This, of course, forces us to make a choice (that is, if we do not wish to live in a state of internal conflict or inconsistency):  we can embrace Atheism, deny the existence of evil or any objective value—thus eradicating the so called problem of evil—or we can embrace Classical Theism.  If we embrace the former, we must be prepared to accept the fact that life is utterly futile and that pain and suffering are ultimately vain physical happenings.  In the words of Pavel  Florensky, “all of reality becomes an absolutely meaningless and insane nightmare.”

If we embrace the latter, however, our distain for pain, suffering, and death, is valid.  For our distain becomes more than a predestined feeling or mindless automatic physical response to stimuli but becomes a proper reaction to real evil.  Beyond this, if we accept Christianity, we also have hope for a future free from pain, suffering and death and filled with Divine love and meaning.

What Are We Really Asking With the Problem of Evil?


I often begin to ponder the problem of evil on this site and even wrote a long 10 post series on it. In addition to that, as some people may have noticed, I’m quite critical of most theodicies that Christians offer concerning the existence of evil in this world.

I think modern theodicy has shown quite adequately that the existence of evil does nothing to threaten the existence of God. Christianity teaches that humans have free will and the existence of free will always allows for the chance for evil to occur. While some may debate whether or not we have free will, that deals more with the correspondence of Christianity to the real world, not with the internal consistency. In other words, to prove we don’t have free will would do more to question Christianity as a religion itself; there would be no need to bring up the problem of evil.

Thus, when we ask why God allows certain horrible actions to occur, we could equally ask why we continue to do them. Likewise, if God did step in to stop the most atrocious of evil actions, then the somewhat “acceptable” evils not would become atrocious and we would ask why God doesn’t stop those. Eventually, God’s duties would be relegated to ensuring that our ice cream never fell off the cone and that our internet never went out. Of course, this would destroy all free will which would negate a very important part of the Gospel. In addition to the above, what is evil is often subjective. If God were to stop every instance of evil then would we have a monarchy or a democracy? Some would argue a democracy, others a monarchy; whichever system God put in place, some people would consider it an evil. All individuality would be lost if God stopped every instance of evil, but this would be necessary if God stopped all gratuitous evil. Thus, by logical necessity (since God is consistent), if he is to allow free will then he must allow for gratuitous evil.

The above argument makes sense and, in my opinion, is a very solid theodicy. Yet I’m left feeling incomplete with it. In other words, what I have offered above is the best intellectual response that exists to the problem of evil, but it’s not satisfying. That’s not to say it’s wrong or that atheism has finally won; all the problem of evil can do for atheists is prove that an internal contradiction exists with Christianity, likewise the lack of a satisfying answer doesn’t mean the answer given is wrong. Rather, I think my answer isn’t satisfying because I’m asking the wrong question and approaching this issue with the wrong method.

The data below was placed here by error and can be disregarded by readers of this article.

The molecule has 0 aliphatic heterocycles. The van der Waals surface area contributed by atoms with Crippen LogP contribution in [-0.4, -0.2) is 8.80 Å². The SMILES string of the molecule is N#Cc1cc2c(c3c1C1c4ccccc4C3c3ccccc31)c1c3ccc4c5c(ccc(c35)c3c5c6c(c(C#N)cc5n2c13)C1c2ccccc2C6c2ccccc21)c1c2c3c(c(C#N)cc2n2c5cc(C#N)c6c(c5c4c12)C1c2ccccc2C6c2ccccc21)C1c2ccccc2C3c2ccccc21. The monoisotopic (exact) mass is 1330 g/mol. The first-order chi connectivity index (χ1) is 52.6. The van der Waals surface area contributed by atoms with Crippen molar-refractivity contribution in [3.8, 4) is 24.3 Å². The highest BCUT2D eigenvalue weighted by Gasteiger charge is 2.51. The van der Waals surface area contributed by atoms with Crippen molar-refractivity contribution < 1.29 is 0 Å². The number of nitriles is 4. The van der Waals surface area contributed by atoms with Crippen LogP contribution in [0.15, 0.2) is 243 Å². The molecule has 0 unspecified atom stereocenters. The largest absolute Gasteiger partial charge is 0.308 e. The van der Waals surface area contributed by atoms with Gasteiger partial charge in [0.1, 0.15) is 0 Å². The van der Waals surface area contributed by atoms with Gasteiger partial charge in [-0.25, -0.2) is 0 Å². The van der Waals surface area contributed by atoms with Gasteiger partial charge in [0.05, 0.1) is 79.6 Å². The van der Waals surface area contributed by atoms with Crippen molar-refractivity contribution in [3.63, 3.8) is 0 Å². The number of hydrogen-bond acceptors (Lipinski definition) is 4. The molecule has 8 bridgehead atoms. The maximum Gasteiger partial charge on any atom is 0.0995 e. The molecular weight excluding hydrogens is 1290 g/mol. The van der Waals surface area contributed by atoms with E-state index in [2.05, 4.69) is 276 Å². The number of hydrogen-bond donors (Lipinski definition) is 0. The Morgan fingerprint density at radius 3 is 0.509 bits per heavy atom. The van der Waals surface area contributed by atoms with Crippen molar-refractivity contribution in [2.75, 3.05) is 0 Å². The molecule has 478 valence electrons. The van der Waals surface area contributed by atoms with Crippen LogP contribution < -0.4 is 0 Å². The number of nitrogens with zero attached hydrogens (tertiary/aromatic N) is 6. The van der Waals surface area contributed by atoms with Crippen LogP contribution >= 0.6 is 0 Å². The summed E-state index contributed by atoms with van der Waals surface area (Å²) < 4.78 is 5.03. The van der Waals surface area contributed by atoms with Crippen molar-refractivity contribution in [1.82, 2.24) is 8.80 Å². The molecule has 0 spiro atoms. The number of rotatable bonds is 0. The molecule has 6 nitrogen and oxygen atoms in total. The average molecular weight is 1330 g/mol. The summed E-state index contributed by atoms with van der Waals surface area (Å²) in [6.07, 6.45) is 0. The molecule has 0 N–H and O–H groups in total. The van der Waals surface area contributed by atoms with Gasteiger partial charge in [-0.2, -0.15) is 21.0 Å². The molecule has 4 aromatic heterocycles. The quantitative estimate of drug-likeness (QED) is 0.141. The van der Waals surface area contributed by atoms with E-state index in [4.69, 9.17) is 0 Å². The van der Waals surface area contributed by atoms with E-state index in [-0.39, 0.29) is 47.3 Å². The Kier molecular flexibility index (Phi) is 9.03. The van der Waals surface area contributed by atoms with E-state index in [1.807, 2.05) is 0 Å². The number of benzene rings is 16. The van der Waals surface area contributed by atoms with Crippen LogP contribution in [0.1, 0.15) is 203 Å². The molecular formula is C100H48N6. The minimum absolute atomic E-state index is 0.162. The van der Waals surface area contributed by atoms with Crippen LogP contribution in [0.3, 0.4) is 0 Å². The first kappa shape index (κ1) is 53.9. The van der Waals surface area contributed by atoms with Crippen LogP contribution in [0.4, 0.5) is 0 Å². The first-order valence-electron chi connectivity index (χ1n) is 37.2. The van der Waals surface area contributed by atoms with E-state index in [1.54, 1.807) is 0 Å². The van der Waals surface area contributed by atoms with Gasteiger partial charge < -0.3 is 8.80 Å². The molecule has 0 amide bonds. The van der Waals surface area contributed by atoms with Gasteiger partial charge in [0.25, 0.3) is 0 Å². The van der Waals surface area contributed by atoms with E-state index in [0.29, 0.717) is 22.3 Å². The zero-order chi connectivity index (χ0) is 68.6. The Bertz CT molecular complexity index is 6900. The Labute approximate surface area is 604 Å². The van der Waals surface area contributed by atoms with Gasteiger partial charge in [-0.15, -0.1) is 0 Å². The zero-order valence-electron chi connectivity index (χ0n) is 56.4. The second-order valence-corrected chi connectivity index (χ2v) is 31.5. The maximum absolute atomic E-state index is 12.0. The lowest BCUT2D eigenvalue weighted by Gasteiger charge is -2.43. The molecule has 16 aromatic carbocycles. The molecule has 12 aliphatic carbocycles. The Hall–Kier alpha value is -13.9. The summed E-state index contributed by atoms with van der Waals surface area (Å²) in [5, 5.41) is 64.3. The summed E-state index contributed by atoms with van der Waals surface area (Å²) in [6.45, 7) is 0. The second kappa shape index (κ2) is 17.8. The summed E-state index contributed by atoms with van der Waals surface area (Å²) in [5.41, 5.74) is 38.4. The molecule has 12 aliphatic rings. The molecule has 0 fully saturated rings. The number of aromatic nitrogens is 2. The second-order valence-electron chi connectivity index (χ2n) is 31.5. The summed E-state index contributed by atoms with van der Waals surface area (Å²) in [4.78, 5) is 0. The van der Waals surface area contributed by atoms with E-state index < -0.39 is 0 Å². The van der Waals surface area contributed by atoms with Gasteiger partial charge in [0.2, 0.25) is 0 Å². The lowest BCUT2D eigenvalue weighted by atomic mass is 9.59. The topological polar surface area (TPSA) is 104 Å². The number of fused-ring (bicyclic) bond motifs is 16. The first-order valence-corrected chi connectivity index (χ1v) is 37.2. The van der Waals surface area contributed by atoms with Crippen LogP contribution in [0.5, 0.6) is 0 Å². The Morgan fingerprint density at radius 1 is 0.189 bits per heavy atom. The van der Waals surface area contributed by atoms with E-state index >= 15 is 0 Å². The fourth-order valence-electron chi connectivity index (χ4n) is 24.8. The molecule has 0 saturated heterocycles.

I, and many others, aren’t really asking “Why does God allow evil?” We’re asking why he doesn’t stop it, specifically why doesn’t he stop the most egregious evils, yet in the Bible we see him stopping other evils. This is the wrong question to ask because we’re asking for specifics from an individual. We often forget that God is not some abstract concept that we study, but an actual person. Thus, when he acts, he has reasons for acting and sometimes doesn’t want those reasons known, or sometimes those reasons cannot be known. While some may roll their eyes (as I did) at the whole “his ways are higher,” it does make sense for specific evils and why he’d stop some and not others. Just as an infant cannot understand why his parents force this horrible mushy substance into his mouth, so too are we incapable of understanding why God acts the way he does in certain situations; it’s not that he purposefully hides it from us, it’s that by nature we’re incapable of understanding.

Yet, even this leaves me unsatisfied. Why do horrendous evils still occur? These evils are seemingly superfluous; certainly if God had a reason for allowing them we would eventually discover the reason, even if it took many generations to discover it. Yet, there are ancient evils that still baffle our minds. Here we are, a few generations removed from the Holocaust and rather than gaining clarity and seeing why God allowed it, we’re ending up with deniers of the Holocaust, celebrants, and we’re even more confused as to why it happened than we were when we first discovered it. While God’s ways are mysterious and we won’t always understand the specifics, I’m not sure this is a good answer, even if it is the right one. That is to say, while the answer is true, I’m not sure it works as an answer to the real question in the problem of evil (“Why doesn’t God just stop evil?”).